Patent Directed to System for Controlling Access to Drugs Is Not Listable in the Orange Book
JAZZ PHARMACEUTICALS, INC. v. AVADEL CNS PHARMACEUTICALS, LLC
Before Lourie, Reyna, and Taranto. Appeal from the United States District Court for the District of Delaware.
Summary: A patent directed to a system to reduce the misuse of a drug is not a listable patent in the FDA’s Orange Book because the patent does not claim a method of using the drug.
Jazz sued Avadel for infringement of a patent directed to a pharmacy distribution system that controls access to abuse-prone prescription drugs by using a central pharmacy and computer database to track prescriptions, patients, and prescribers. Jazz listed the patent in the FDA’s Orange Book as covering a method of using its narcolepsy drug, which contains GHB. Avadel counterclaimed, seeking to delist the patent from the Orange Book. Jazz argued that the patent should not be delisted from the Orange Book because it is a method-of-use patent and that the Hatch-Waxman Act does not provide Avadel a delisting remedy. The district court disagreed, finding the patent claims a system, not a method of use. The district court ordered Jazz to ask the FDA to delist the patent.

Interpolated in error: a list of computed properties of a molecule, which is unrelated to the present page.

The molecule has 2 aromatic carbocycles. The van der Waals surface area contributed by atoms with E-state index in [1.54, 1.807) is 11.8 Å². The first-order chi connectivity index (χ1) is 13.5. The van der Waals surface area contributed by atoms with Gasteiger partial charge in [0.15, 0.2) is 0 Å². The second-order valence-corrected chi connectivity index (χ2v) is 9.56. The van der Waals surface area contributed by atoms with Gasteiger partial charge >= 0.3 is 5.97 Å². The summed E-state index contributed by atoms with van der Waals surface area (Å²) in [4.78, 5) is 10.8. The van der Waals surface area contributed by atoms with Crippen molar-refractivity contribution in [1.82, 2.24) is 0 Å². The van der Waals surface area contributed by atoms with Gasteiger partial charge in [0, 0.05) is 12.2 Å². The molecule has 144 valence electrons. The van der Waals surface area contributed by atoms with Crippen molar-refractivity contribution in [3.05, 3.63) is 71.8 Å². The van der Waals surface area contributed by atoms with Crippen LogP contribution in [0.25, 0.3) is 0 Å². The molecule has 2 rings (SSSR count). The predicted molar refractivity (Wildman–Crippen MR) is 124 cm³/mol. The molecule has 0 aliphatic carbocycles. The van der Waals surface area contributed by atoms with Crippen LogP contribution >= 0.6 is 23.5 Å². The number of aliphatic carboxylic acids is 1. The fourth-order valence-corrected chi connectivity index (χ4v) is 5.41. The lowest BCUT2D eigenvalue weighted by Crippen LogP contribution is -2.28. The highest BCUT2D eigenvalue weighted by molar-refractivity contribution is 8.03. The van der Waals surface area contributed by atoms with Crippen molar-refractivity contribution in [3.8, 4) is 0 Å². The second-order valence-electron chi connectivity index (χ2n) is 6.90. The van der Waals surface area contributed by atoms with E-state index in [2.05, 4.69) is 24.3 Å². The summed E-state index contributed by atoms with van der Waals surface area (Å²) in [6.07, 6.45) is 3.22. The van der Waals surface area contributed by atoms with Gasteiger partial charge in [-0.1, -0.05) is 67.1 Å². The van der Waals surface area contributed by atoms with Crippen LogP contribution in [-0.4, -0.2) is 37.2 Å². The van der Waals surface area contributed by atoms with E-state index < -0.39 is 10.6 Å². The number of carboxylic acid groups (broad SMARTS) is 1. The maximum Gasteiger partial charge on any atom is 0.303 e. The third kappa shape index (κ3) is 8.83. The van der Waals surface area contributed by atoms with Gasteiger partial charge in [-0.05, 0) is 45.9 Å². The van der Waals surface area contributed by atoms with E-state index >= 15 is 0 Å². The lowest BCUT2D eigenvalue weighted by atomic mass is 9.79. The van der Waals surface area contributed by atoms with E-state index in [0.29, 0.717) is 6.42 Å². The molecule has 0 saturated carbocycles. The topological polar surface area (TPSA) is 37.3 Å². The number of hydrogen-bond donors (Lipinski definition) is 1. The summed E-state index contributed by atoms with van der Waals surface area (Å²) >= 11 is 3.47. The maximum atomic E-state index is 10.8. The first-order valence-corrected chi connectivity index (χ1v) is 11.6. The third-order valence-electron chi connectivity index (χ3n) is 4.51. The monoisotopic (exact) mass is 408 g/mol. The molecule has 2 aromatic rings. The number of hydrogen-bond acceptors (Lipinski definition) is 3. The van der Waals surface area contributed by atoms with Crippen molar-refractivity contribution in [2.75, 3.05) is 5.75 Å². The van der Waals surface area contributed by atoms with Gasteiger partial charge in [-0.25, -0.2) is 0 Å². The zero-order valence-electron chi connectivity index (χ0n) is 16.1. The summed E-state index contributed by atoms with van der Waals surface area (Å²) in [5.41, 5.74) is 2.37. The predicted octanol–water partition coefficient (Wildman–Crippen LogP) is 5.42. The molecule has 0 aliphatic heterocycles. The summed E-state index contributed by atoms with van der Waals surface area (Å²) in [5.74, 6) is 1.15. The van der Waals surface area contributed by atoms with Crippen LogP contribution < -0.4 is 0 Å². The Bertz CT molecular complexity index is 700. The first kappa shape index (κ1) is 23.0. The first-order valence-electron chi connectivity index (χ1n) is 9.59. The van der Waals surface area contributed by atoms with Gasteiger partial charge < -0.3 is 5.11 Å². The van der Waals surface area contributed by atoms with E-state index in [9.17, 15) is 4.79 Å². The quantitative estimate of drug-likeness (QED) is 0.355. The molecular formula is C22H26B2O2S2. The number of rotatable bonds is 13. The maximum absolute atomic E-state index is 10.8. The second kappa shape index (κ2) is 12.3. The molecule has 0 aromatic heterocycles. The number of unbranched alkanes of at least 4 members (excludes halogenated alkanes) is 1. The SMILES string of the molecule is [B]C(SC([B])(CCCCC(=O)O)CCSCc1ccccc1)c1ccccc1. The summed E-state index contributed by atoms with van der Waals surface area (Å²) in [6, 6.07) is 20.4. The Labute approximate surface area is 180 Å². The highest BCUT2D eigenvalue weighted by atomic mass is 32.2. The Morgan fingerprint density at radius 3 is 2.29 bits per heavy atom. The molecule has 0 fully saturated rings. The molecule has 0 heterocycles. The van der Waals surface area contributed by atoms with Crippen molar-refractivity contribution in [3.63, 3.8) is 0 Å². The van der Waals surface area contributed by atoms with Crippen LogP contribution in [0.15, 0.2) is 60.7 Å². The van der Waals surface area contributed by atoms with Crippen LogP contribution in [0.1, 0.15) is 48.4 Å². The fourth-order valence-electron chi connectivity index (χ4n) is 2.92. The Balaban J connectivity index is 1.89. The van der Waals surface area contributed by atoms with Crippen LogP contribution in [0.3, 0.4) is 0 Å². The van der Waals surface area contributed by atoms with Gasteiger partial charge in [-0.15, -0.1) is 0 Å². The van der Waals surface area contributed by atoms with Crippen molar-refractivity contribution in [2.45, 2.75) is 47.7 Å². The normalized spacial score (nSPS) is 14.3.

The Federal Circuit affirmed. To determine whether a patent is properly listed in the Orange Book, the Federal Circuit noted that a court must first determine what the patent claims, which raises issues of patent law. The Federal Circuit affirmed the District Court because Jazz’s patent is directed to system claims because the claims describe physical components of a system and do not require the performance of specific steps, as method claims do. The Federal Circuit thus concluded that the patent is not listable in the Orange Book because the Hatch-Waxman Act limits listable patents to those that cover a drug itself or those that cover methods of using the drug. Finally, the Federal Circuit held that delisting is available as a remedy to Avadel because the Hatch-Waxman Act allows for accused infringers to request an order requiring the patent holder to correct or delete Orange Book listings that do not claim the drug or a method of using the drug.
Editor: Paul Stewart